Terry Lee, Toe Master at the Downtown HotelCopyright of the image
Courtesy Downtown Hotel


Terry Lee, "Toe Master" at the downtown hotel

A former British commando made a very special donation to a distant Canadian hotel – his severed toe.

Nick Griffiths had his big toe posted at the Downtown Hotel in Dawson after being injured by frostbite during an extreme marathon in 2018.

The former Royal Marine has promised to give it in the hope of returning to the Yukon to prepare the Sourtoe cocktail with his own memory.

The famous cocktail ingredient is another mummified human toe.

For more than four decades, tourists and residents have been able to order an alcoholic cocktail of their choice accompanied by a dried-out human toe floating inside.

A local saying says, "You can drink quickly, you can drink slowly, but your lips must touch the toe."

Copyright of the image
Nick Griffiths / Facebook


Mr. Griffiths was badly shot in the left foot during a marathon in 2018 in the Yukon

It is traditionally served with Yukon Gold whiskey and must touch the lips of the drinkers to obtain a bar certificate.

More than 86,000 Sourtoe cocktails have been served since 1973 when Yukon fly boat captain Dick Stevenson discovered a toe preserved in an abandoned cabin.

"We could not be happier to receive a new toe," said Downtown Hotel General Manager Adam Gerle in a statement.

"They are very hard to find these days and this generous" nation of the mind "will help ensure the continuity of the tradition."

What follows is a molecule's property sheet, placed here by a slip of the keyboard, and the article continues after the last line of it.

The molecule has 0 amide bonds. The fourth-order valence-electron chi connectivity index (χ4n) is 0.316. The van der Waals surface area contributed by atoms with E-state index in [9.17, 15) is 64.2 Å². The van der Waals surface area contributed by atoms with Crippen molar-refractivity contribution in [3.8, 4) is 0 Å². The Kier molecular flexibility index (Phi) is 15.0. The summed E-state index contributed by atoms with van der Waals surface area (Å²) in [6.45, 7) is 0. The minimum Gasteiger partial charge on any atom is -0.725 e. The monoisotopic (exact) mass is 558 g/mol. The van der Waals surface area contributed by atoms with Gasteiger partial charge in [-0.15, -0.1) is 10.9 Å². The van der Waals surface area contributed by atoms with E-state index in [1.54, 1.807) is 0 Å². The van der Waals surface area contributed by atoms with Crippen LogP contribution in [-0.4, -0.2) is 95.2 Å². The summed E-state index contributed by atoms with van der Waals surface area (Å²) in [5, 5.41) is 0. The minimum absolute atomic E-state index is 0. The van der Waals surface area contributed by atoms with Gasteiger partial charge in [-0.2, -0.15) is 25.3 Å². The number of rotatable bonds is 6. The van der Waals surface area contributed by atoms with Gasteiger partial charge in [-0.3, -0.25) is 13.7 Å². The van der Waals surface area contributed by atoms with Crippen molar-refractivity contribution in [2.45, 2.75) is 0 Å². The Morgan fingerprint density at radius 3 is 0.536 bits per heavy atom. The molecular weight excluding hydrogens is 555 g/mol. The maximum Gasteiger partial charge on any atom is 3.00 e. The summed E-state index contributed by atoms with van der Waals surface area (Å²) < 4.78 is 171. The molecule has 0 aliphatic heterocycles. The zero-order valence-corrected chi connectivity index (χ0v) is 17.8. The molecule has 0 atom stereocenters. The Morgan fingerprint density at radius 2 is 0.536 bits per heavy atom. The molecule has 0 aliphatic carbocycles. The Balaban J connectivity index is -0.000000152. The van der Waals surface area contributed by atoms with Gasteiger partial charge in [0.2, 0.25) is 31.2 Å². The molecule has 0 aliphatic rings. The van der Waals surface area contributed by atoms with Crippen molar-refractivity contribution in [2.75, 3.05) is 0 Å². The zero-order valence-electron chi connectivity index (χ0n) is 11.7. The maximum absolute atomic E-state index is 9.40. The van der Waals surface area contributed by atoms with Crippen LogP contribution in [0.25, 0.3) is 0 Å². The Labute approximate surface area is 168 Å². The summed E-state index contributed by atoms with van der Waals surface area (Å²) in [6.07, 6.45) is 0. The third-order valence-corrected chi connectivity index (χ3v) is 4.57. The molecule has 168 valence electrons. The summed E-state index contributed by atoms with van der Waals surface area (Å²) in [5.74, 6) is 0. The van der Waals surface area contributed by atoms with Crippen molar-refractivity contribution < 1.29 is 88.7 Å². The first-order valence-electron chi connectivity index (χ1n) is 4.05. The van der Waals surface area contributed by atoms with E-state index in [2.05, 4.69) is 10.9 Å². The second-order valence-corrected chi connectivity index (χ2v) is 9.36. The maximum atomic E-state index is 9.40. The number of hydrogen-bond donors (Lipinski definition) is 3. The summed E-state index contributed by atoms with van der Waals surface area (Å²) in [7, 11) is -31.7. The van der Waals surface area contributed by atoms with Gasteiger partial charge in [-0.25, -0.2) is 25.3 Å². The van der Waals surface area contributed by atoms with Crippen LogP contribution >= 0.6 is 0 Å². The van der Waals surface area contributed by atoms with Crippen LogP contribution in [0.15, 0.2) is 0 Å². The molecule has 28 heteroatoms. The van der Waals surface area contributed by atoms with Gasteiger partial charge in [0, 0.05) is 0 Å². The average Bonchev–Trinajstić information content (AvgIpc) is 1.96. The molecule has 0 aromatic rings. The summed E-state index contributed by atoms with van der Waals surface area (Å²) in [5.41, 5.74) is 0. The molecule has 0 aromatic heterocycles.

Copyright of the image
Courtesy Downtown Hotel


The toe arrived via Royal Mail with a handwritten note from Nick Griffiths

Griffiths competed in the Yukon Arctic Ultra 2018 – a multi-day winter marathon, where participants could compete in 100, 300 and 430 km races – but gave up after developing a strong frostbite in his left foot. Exhausting test.

He then returned to the UK to recover at the hospital.

Mr. Griffiths's big toe was kept in medical grade alcohol after amputation. Terry Toe Master will take about six weeks to be mummified on a salt before it is added to the drink.

Mr. Gerle told the BBC that the cocktail had four or five fingers in the living room, but that "nothing is ruder" than the big toe.

The hotel has made public calls before asking people to donate amputated toes, but Mr. Griffiths' gift is "the first one that is usable".

Toes have been swallowed or stolen in the past.

The hotel announced that it would pay Mr. Griffiths to come to the Yukon and test a Sourtoe cocktail with his own foot later this summer.